Financial common sense is not common knowledge nor is it common practice! Many of us overspend each month and commit to big ticket items when we have no way to pay for them. We push the proverbial ‘can’ further down the road and convince ourselves than one day our ship will come in and all will be ok. There are many paths to travel along life’s highway however; there are very few paths that lead to financial freedom. I was taught to do well at school, go to a good university, get a degree and then a good corporate job for life would be waiting for me. The popular belief in the 80s was that one day I could retire with a good company and government pension. Unfortunately, the reality is now very different. It is now almost impossible to work for the same corporation for life. Many of the jobs are outsourced or downsized. The defined benefits (DB) pensions are now very rare and government pensions are being squeezed. The government does not have solutions for their own monetary problems therefore; they are unlikely to have the solutions for yours! With this backdrop, I would like to provide you some common sense for your euros and cents. Steps that have served me well over the years.
1. Ensure your rent or mortgage is less than 1/3rd of your take home pay. This establishes a good baseline budget. If more than 1/3rd then increase your income or move house! No other option. Do not break the 1/3rd rule!
2. At the beginning of every month, establish your budget. Plan where every € will be allocated throughout the month. The vast majority wait until the end of the month and are mystified where all the money went!
3. Live below your means. I know this does not sound cool – spend less than you make each month and do not sacrifice your long-term goals on the altar of short-term gratification. Cut unnecessary expenditure.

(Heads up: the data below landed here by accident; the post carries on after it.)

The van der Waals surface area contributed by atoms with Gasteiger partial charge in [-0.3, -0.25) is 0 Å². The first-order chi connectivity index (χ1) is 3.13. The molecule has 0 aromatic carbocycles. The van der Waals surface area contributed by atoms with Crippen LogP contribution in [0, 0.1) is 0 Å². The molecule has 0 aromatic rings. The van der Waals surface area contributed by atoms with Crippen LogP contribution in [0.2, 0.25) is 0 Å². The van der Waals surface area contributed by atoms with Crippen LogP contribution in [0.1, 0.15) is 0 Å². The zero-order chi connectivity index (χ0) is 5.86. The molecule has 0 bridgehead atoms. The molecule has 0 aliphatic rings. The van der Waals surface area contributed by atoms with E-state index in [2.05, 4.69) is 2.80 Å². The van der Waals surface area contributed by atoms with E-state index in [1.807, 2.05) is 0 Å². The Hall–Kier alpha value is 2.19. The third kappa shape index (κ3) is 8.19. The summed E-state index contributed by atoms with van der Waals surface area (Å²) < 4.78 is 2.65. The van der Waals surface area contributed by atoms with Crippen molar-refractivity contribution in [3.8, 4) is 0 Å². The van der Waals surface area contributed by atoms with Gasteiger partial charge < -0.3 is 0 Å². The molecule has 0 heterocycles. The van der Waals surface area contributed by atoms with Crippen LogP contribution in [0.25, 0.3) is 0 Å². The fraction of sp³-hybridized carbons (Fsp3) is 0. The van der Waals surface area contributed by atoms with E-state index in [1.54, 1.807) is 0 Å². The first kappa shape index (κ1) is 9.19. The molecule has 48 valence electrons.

4. Plan for a surplus each month and put this to an emergency fund. This is a cash account with 3 months of expenses. This is your insurance policy if you lose your job/income.
5. Set goals for your finances. ‘Debt free by end of next year’, ‘have the deposit for my own home’, ‘20% of money to charity’ or ‘financially free by 40’. Whatever it is, have a long-term goal for your finances.
6. If you have a dependent partner or are married then consider life assurance and critical illness cover to protect your loved ones in the event of serious illness or death. This cover is very cost effective and will give you peace of mind.
7. Start to pay off any unsecured debt such as credit cards and loans. Pay off the lowest balances first or balances with crippling interest rates.
8. Create your balance sheet to measure how you are doing. List assets on one side and debts on the other side. Calculate your net worth. It may be negative but that is OK, at least you know where you are. Plan to increase your net worth by a minimum of €1 /month. You will not get rich but at least you will stop the drain on your finances and make small steady improvements.
9. Make your money work hard for you. Start by saving in tax efficient savings accounts or invest in high yielding shares, funds & bonds. When you have sufficient equity then use this for a deposit for your first home. If you already own your own home, then why not buy another and rent it out.
10. Calculate the minimum you need to cover all your expense. Invest in revenue producing assets such as property to provide a steady passive income. When this income is greater than your expenses then you are no longer reliant on your day job. You can work for a charity, NGO or retire on a beach somewhere.
Get a clear and concise picture of where you want to go and take the daily and monthly actions to fulfill your dreams.
Making Steps and Leaving Footprints…
(The thoughts expressed in this blog are my own and do not represent the views of my employer.)